Zelikman toyed morosely with the bread crust on his platter and waited for Amram to finish his discussion with the boisterous party of travelers at the corner table. The common room of the hastily rebuilt caravansary on the outskirts of Sambunin was crowded and hot, but the pale, gaunt Frank had empty seats to either side of him, as though no one was eager to get too close to such a strange figure. It pleased them to find other seats, and it pleased Zelikman likewise. The approach of his giant partner in business did little to lighten his expression.
"They are indeed Khazars," reported Amram, his voice its usual mellow rumble.
Amram resumed his seat to Zelikman's left. "They had news of Fil-"
"Don't, I beg you, say that name."
"When did you become such a creature of sentiment?"
"So it's sentiment that has tied my innards in such knots. I'm glad I have you to tell me this."
"Your insides would be fine if you fed them something of sustenance at reasonable intervals. That plate looks to have more on it than when you started this meal."
Zelikman looked as though he intended to slam down his pottery drinking cup but seemed to change his mind at the last minute. Instead he set it down with the exaggerated care of a drunkard trying to avoid breaking an egg. "Amram. To the Adversary with my appetite and my guts. For the love of the Holy Name, what did they say?"
The African rolled his handsome eyes. "Since you insist," he said. "The news is that the Bek and Kagan of the Khazars is well. His people admire his wisdom - remarkable for one so young - and his sense of justice. His soldiers boast of his bravery and his firmness."
Zelikman still had on his long face the expression of a man awaiting a visit from the Angel of Death, but something of tension had left his posture. "Is that all?"
"There is also this: the Bek and Kagan of the Khazars has taken a wife."
There was a profound silence from the giant's lean partner, like the stillness before summer rainstorm, and then Zelikman covered his face with both hands and shook with some internal tumult. Amram gazed at him in some concern and cautiously put a large and powerful hand on one of the seemingly frail shoulders of the Frank. "Zelikman?"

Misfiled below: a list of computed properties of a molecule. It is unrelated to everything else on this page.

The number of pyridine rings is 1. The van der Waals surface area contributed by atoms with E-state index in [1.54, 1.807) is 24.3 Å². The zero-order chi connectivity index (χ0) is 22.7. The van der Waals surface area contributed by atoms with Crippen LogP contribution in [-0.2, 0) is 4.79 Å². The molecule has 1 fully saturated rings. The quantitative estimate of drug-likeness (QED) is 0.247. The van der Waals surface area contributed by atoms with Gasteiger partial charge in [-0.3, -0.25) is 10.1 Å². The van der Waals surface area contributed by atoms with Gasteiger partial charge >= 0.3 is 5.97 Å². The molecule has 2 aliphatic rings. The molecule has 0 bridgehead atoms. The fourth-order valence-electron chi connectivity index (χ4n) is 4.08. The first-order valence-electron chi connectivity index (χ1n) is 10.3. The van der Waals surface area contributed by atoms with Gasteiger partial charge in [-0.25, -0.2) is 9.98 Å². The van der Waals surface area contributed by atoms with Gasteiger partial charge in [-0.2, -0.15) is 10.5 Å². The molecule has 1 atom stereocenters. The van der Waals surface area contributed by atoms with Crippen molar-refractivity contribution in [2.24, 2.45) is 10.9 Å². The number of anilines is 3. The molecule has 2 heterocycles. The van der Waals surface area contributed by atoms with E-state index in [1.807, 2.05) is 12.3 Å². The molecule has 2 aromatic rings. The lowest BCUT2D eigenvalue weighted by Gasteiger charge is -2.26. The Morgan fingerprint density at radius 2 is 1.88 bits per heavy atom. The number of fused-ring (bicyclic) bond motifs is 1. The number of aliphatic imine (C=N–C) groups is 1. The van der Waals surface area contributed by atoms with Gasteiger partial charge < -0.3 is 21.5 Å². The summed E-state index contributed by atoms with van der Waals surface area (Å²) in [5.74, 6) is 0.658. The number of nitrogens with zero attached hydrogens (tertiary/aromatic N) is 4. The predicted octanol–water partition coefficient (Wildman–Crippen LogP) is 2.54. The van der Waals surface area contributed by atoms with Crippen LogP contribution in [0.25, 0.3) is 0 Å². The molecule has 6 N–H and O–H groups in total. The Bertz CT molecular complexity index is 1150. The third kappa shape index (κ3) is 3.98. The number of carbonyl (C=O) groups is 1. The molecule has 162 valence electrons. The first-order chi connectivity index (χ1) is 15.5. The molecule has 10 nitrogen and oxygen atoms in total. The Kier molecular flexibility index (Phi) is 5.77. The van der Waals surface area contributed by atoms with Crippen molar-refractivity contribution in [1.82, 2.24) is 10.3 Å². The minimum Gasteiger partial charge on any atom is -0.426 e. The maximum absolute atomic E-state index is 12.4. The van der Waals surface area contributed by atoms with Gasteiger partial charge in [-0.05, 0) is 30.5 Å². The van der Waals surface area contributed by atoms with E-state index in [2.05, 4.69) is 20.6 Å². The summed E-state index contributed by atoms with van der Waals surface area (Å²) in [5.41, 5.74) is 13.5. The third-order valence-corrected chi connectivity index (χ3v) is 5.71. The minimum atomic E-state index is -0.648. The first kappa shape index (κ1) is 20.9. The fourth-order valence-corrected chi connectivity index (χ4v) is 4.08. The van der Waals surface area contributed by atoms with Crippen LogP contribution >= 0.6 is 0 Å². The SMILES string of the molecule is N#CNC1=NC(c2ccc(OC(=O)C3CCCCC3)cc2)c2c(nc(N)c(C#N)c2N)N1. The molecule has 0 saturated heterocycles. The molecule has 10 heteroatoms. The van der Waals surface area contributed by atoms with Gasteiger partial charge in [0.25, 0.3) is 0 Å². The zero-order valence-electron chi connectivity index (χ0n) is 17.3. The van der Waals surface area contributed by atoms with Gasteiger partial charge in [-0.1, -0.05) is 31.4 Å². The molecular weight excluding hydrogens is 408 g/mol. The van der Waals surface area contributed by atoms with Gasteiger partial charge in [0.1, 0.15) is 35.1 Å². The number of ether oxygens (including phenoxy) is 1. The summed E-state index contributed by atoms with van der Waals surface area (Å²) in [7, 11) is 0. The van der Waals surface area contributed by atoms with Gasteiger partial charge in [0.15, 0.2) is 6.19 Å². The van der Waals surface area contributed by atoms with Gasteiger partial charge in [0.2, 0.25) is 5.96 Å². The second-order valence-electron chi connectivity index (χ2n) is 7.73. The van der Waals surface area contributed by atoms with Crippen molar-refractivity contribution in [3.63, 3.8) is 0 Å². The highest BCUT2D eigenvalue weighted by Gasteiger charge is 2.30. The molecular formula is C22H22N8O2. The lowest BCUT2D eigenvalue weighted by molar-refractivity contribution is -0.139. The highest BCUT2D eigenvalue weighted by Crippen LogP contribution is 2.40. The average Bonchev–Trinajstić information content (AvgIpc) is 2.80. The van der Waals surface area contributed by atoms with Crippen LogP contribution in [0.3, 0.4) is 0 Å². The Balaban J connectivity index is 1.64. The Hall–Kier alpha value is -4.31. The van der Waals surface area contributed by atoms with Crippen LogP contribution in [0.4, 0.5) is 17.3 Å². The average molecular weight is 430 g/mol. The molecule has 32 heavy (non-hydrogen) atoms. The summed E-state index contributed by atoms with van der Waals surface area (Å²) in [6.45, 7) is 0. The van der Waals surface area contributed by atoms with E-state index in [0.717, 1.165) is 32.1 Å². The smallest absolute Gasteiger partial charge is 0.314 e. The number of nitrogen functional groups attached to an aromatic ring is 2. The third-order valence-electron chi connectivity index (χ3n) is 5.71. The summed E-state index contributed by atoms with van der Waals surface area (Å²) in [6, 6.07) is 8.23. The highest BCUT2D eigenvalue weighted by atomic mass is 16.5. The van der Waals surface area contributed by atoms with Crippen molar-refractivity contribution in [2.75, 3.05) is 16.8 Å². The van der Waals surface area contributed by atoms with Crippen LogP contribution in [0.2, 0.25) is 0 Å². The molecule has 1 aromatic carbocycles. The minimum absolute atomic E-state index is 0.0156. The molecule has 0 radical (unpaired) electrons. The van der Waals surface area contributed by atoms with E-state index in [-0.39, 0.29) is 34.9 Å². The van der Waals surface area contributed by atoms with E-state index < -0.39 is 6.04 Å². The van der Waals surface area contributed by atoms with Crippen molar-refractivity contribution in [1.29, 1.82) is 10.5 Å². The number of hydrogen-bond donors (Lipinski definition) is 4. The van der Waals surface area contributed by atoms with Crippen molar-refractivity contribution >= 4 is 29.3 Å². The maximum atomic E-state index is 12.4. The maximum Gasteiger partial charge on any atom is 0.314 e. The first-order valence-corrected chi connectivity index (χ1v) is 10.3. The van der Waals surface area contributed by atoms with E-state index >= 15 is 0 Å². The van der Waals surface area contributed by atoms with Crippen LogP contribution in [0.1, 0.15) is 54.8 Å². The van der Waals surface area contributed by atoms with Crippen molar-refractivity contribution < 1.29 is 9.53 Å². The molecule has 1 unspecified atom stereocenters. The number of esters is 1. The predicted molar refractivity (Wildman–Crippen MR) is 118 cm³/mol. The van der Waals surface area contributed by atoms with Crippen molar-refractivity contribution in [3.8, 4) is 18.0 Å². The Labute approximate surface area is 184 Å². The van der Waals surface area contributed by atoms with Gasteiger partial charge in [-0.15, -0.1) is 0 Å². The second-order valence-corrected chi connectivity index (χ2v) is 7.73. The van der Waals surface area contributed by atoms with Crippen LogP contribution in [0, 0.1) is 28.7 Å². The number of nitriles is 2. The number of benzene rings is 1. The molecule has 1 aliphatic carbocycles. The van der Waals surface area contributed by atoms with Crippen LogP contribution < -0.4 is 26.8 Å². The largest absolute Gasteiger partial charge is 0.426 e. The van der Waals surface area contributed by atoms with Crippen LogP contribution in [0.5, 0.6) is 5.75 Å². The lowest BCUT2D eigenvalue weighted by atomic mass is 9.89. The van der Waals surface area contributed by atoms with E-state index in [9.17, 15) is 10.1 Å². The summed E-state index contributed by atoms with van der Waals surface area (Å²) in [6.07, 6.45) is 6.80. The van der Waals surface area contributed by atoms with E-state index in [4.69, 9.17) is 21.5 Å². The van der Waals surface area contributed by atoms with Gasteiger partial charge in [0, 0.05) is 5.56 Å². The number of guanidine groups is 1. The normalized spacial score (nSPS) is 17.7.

Zelikman finally dropped his hands, revealing a tear-streaked countenance and a ghost of a grin. "That swindler! How did this happen?"
"They gave no details, except to say that the bekun is beautiful and virtuous, a veritable Esther."
"That rogue! Amram, you should be proud that we taught that young one so well."
"I am not so much proud as mystified. There is more news. The bekun is already pregnant."
Zelikman looked startled for the first time, and then thoughtful. "Quite a riddle. And all of the possible answers seem to me to be filled with trouble."
"Trouble we don't need," replied Amram, but he was frowning in thought himself.
"Maybe it's not our business any longer?"
"Funny you should mention 'business,' Zelikman. I can't see how we could make the smallest copper coin from any of this news without resorting to base and villainous behavior."
"But she - he - wouldn't be in this position, if it weren't for us."
"No. He would in fact, be dead."
"I hate to mention responsibility."
"For what? For keeping his throat connected to his big mouth, and not kicking his skinny ass into the sea?" Amram picked up his own cup and stared moodily into the wine that remained. "Still, I suppose we could manage to send our congratulations. I know at least one house in Atil that would give us a warm welcome."
"You just want to see Flower of Life again. Such sentimentality."
"Can you think of any better place to pick up clues to answer your riddle?"
Zelikman shrugged: "You have a point." He began at last to eat the mutton and turnips and bread on his plate.
Amram downed the remains of his cup and signaled the serving lad for more. Another wedding he'd not been able to witness, he thought. Still, at least this time, he would be able to offer his best wishes to the young woman.
Zelikman broke into his reverie with a sharp elbow.
"Stop that," Amram said, without looking.
"Not that I imagine you care," said Zelikman, "But the Rus in corner there has strings of amber beads he's trying to unload. Stolen, I'm sure."
"You're right, I don't care - wait. What are you raving about?"
"I don't imagine the Bek and Kagan of the Khazars cares much about necklaces. On the other hand, there is another party who might."
Amram stared at him in disbelief, then nodded abruptly, rose, and pushed back his seat. "So sentimental," he said, in the tone of one discussing a fatal illness.
"Oh, really? And yet you plan to return to her, seeking a favor, empty-handed?"
Amram punched his partner gently in the shoulder and turned away to seek the northerner with the beads.
Illustrations by Gary Gianni scanned from the book.